The consensus motif for SUMOylation at Lys, ψKxD/E (refs 15, 18) is not present in SHP, but SUMOylation can occur at non-consensus SUMO motifs19. We, therefore, mutated each of the six Lys residues in SHP to Arg (R). In in-cell SUMO assays, SUMOylation was completely blocked only by the K68R mutant (Fig. 2f). SUMOylation of wild-type (WT) SHP was substantially reduced by the K68R mutation in vitro (Supplementary Fig. 3a). In CDCA-treated HepG2 cells, only mutation of Lys-68 eliminated the statistically significant inhibition by SHP of expression of BA synthetic genes, CYP7A1 (Fig. 2g) and CYP8B1 (Supplementary Fig. 3b). Notably, Lys-68 is highly conserved among vertebrate species (Fig. 2h), suggesting its functional importance. These results from biochemical studies, taken together, indicate that RanBP2 mediates SUMOylation of mouse SHP, mainly at K68 (K65 in human), upon BA treatment.
SUMOylation of SHP facilitates its nuclear localization
We then examined the effect of RanBP2-mediated SUMOylation of SHP on subcellular localization of SHP. Since RanBP2 is component of cytoplasmic filaments emanating from the nucleopore complex13,15, we first examined if SHP is co-localized with RanBP2. In vehicle-treated Hepa1c1c7 cells, endogenous SHP was detected predominantly in the cytosol (Fig. 3a). Interestingly, 10 min after CDCA treatment, SHP was concentrated at the nuclear envelope region, co-localizing with RanBP2; at 30 min, co-localization was still evident with increased nuclear SHP levels; and at 60 min, SHP was predominantly nuclear. RanBP2 protein levels detected by immunoblotting (IB) were transiently increased about twofold by CDCA treatment for 30 min, but the mRNA levels of RanBP2 were not changed (Supplementary Fig. 4). These results suggest that, upon BA treatment, RanBP2 and SHP transiently interact at the nuclear pore region, before nuclear translocation of SHP.
To further determine if the increased nuclear localization of SHP after CDCA treatment is dependent on RanBP2, endogenous RanBP2 was downregulated by siRNA. The increased nuclear level of SHP after CDCA treatment for 60 min was completely blocked when RanBP2 was downregulated (Fig. 3b), which was also observed biochemically in cellular fractionation studies (Fig. 3c). Further, the increase in nuclear localization of SHP after CDCA treatment was attenuated by the K68R mutation (Fig. 3d,e). These findings suggest that SUMOylation of SHP at K68 by RanBP2 is required for BA signal-induced nuclear transport of SHP.
We further examined the effect of SUMOylation of SHP on subcellular localization of SHP in vivo. Endogenous SHP in liver was detected in both cytoplasm and nucleus, mostly in the cytoplasm, in fasted mice, and the nuclear abundance of SHP was increased upon feeding or more markedly increased by feeding CA chow (Supplementary Fig. 5). Using adenoviral infection, SHP-WT or the SUMO-defective K68R mutant was expressed in SHP-knockout (KO) mice at levels similar to those detected in CA-fed mice (Supplementary Fig. 6a). The nuclear abundance of SHP detected by immunofluorescence (IF) (Fig. 3f) or immunohistochemistry (IHC; Fig. 3g) was substantially diminished by expression of the K68R mutant compared with SHP WT in these mice. These subcellular localization studies in hepatic cells and in mice in vivo clearly demonstrate that RanBP2-mediated SUMOylation of SHP at K68 facilitates its nuclear translocation.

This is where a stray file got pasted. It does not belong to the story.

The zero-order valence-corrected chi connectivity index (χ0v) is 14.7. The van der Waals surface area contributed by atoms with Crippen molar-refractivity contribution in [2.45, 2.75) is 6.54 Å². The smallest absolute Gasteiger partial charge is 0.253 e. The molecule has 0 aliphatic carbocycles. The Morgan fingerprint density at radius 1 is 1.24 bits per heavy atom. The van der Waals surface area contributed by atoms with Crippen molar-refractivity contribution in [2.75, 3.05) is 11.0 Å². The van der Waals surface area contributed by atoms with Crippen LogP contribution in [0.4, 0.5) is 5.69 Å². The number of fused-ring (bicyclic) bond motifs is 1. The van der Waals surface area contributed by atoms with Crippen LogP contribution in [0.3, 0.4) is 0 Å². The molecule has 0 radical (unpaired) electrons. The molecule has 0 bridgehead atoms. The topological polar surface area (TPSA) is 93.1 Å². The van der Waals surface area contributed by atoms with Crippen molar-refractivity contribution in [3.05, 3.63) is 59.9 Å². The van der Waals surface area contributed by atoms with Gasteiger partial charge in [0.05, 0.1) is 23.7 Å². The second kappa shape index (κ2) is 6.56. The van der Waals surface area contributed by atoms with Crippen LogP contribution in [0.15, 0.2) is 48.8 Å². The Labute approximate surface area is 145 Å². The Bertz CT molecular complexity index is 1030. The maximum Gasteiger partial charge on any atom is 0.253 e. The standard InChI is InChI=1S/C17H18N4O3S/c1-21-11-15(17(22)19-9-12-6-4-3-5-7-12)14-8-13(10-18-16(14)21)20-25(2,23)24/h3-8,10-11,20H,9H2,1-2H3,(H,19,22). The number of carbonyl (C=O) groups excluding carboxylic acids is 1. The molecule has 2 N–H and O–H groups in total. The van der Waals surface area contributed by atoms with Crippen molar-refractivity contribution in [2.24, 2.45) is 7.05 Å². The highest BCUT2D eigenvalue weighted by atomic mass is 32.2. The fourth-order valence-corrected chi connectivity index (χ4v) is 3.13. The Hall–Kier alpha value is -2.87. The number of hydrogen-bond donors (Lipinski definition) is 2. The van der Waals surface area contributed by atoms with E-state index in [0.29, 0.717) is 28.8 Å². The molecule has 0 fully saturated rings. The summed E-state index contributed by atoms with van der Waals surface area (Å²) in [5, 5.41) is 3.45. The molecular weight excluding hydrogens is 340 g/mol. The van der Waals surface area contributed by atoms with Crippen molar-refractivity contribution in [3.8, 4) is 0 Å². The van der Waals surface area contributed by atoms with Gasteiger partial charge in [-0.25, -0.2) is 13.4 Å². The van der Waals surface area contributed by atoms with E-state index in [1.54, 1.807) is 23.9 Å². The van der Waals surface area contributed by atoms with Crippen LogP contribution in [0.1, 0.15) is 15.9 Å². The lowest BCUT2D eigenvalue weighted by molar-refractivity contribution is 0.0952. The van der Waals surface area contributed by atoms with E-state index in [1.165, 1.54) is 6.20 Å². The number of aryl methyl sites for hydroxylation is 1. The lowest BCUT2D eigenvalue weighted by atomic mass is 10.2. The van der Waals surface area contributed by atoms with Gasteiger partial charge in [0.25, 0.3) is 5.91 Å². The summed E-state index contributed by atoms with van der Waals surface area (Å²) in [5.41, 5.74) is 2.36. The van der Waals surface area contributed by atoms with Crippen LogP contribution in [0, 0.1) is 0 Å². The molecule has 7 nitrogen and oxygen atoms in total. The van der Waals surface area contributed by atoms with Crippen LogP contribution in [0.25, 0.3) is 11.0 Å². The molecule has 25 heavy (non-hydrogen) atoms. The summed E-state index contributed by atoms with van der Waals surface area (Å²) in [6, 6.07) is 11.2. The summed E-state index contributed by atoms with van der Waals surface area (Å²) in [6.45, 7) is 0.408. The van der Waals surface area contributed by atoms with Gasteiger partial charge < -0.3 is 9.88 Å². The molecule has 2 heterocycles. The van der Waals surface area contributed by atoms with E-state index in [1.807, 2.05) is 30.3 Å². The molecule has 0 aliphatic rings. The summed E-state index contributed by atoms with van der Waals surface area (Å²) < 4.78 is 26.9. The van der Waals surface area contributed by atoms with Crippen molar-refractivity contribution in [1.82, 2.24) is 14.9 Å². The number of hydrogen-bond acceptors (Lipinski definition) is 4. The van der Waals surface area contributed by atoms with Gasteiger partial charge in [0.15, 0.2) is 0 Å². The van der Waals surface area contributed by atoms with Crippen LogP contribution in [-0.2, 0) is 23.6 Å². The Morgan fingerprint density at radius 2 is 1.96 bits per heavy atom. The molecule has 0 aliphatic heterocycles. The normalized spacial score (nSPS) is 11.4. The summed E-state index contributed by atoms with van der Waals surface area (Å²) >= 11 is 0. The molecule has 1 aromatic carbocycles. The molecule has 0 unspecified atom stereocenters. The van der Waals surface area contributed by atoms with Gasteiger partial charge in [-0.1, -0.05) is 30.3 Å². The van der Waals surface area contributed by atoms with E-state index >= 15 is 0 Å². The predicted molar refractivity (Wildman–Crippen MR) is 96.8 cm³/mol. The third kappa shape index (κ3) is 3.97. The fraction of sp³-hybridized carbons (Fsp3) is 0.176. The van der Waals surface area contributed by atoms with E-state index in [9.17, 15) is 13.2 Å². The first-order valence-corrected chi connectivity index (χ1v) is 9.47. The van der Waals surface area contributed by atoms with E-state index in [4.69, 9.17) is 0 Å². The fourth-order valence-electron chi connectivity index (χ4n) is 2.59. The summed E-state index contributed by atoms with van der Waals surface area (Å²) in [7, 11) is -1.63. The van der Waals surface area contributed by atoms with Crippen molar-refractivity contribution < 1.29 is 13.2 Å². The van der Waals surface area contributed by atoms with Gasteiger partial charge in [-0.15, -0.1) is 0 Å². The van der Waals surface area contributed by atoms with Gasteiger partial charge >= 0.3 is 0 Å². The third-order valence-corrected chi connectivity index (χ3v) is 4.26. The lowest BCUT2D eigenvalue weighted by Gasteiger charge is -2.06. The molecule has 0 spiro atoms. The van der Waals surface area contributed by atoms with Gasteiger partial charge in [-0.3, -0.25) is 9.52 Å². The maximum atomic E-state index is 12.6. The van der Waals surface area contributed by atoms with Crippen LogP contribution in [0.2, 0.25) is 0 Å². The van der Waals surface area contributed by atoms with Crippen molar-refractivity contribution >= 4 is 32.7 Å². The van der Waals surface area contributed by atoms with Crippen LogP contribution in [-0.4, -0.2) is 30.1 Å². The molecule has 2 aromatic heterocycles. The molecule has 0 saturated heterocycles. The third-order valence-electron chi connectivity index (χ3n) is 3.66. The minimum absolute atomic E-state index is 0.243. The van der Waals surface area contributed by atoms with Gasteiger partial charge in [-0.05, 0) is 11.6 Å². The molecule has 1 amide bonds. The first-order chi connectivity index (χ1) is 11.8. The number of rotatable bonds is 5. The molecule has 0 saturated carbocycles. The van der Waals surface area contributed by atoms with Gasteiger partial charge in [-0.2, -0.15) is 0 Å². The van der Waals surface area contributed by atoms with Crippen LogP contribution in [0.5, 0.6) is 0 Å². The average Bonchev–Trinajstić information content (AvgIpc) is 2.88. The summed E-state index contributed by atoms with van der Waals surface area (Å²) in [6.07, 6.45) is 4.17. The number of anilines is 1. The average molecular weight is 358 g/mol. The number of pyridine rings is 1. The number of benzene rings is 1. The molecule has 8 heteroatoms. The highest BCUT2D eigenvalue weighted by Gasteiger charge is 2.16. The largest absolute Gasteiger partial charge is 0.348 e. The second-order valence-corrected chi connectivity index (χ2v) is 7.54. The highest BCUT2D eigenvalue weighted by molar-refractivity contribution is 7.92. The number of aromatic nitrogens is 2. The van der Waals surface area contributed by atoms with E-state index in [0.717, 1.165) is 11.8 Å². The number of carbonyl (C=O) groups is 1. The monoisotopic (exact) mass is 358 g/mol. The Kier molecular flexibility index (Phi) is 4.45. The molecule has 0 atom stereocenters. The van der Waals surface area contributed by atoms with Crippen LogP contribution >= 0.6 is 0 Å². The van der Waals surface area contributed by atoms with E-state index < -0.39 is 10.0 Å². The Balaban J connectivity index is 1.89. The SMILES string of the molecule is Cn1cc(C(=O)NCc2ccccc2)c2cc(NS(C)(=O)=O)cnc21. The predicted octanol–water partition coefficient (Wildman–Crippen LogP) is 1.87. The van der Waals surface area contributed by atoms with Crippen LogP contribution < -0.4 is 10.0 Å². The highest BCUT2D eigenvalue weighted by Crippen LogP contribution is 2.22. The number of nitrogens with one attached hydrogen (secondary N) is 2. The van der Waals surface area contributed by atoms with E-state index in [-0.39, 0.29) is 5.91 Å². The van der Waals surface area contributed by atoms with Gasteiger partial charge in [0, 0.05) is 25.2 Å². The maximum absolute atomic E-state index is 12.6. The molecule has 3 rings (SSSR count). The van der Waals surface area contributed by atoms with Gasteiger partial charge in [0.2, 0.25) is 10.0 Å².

SUMOylated SHP is required for its repression function
LRH-1 is an in vivo activator of BA synthetic genes, Cyp7a1 and Cyp8b1, and a well-known SHP-interacting nuclear receptor20,21,22,23. In luciferase reporter assays, SHP-mediated repression of LRH-1 and CYP7A1 transactivation was markedly reversed by the K68R mutation (Fig. 4a). These results suggest that SUMOylation of SHP at K68 is important for inhibition of LRH-1 or CYP7A1 activity.
SHP inhibits expression of BA synthetic genes by recruiting repressive histone-modifying enzymes, like HDACs and LSD1 (refs 10, 24, 25). In CoIP studies, SHP interaction with a co-repressor mSin3A and repressive histone-modifying enzymes, LSD1 and HDAC1, was abolished by the K68R mutation (Fig. 4b). In chromatin immunoprecipitation (ChIP) assays, BA treatment increased occupancy of SHP and LSD1 and decreased H3K4-me3 levels and RNA pol II occupancy at Cyp7a1 and Cyp8b1 in hepatocytes expressing SHP-WT, but these effects were attenuated by the K68R mutation (Fig. 4c). Similar effects were observed with downregulation of RanBP2 (Fig. 4d). Further, in mouse liver, acute (6 h) CA feeding increased the occupancy of SHP and SUMO2 and decreased occupancy of RNA polymerase II at Cyp7a1 and Cyp8b1, and a BA import transporter, Ntcp (Supplementary Fig. 7). These results suggest that SUMOylation of SHP at K68 is also important for its gene repression functions by increasing the interaction with repressive histone-modifying enzymes.
Correlation between phospho- and SUMO2-SHP
An important question is how BA signalling increases RanBP2-mediated SUMOylation of SHP. Since mouse SHP is phosphorylated at Thr-58 (Thr-55 in human SHP) by PKCζ upon BA or FGF15 signalling11, we examined potential cross-talk between the phosphorylation and SUMOylation of SHP. The BA-induced RanBP2 interaction with SHP was completely abolished in the phosphorylation-defective T58A mutant (Fig. 5a). Further, the T58A SHP mutant was not SUMOylated (Fig. 5b) and downregulation of PKC∂ζ abolished SUMOylation of SHP (Fig. 5c), while downregulation of RanBP2 did not affect phosphorylation of SHP at Thr-58 (Fig. 5d). These results suggest that phosphorylation of SHP by PKCζ is upstream of RanBP2-mediated SUMOylation.